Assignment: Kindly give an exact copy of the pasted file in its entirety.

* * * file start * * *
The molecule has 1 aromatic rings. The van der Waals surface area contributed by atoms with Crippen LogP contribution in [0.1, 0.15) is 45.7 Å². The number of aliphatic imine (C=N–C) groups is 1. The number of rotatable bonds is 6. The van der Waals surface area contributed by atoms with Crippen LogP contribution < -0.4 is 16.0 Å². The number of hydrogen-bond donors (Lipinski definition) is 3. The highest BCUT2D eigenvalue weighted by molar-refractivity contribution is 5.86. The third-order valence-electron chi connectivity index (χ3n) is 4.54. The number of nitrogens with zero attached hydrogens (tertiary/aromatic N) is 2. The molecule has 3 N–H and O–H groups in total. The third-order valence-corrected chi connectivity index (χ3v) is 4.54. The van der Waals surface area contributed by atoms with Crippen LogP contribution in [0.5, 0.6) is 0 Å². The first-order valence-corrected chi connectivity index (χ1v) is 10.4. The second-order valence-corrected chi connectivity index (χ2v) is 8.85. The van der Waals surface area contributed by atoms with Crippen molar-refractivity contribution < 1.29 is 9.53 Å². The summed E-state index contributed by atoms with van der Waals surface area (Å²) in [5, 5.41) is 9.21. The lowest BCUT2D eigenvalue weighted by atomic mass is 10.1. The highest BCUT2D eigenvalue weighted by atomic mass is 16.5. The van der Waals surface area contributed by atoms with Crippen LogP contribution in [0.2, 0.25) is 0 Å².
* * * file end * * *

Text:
The molecule has 1 aromatic rings. The van der Waals surface area contributed by atoms with Crippen LogP contribution in [0.1, 0.15) is 45.7 Å². The number of aliphatic imine (C=N–C) groups is 1. The number of rotatable bonds is 6. The van der Waals surface area contributed by atoms with Crippen LogP contribution < -0.4 is 16.0 Å². The number of hydrogen-bond donors (Lipinski definition) is 3. The highest BCUT2D eigenvalue weighted by molar-refractivity contribution is 5.86. The third-order valence-electron chi connectivity index (χ3n) is 4.54. The number of nitrogens with zero attached hydrogens (tertiary/aromatic N) is 2. The molecule has 3 N–H and O–H groups in total. The third-order valence-corrected chi connectivity index (χ3v) is 4.54. The van der Waals surface area contributed by atoms with Crippen LogP contribution in [0.5, 0.6) is 0 Å². The first-order valence-corrected chi connectivity index (χ1v) is 10.4. The second-order valence-corrected chi connectivity index (χ2v) is 8.85. The van der Waals surface area contributed by atoms with Crippen molar-refractivity contribution < 1.29 is 9.53 Å². The summed E-state index contributed by atoms with van der Waals surface area (Å²) in [5, 5.41) is 9.21. The lowest BCUT2D eigenvalue weighted by atomic mass is 10.1. The highest BCUT2D eigenvalue weighted by atomic mass is 16.5. The van der Waals surface area contributed by atoms with Crippen LogP contribution in [0.2, 0.25) is 0 Å².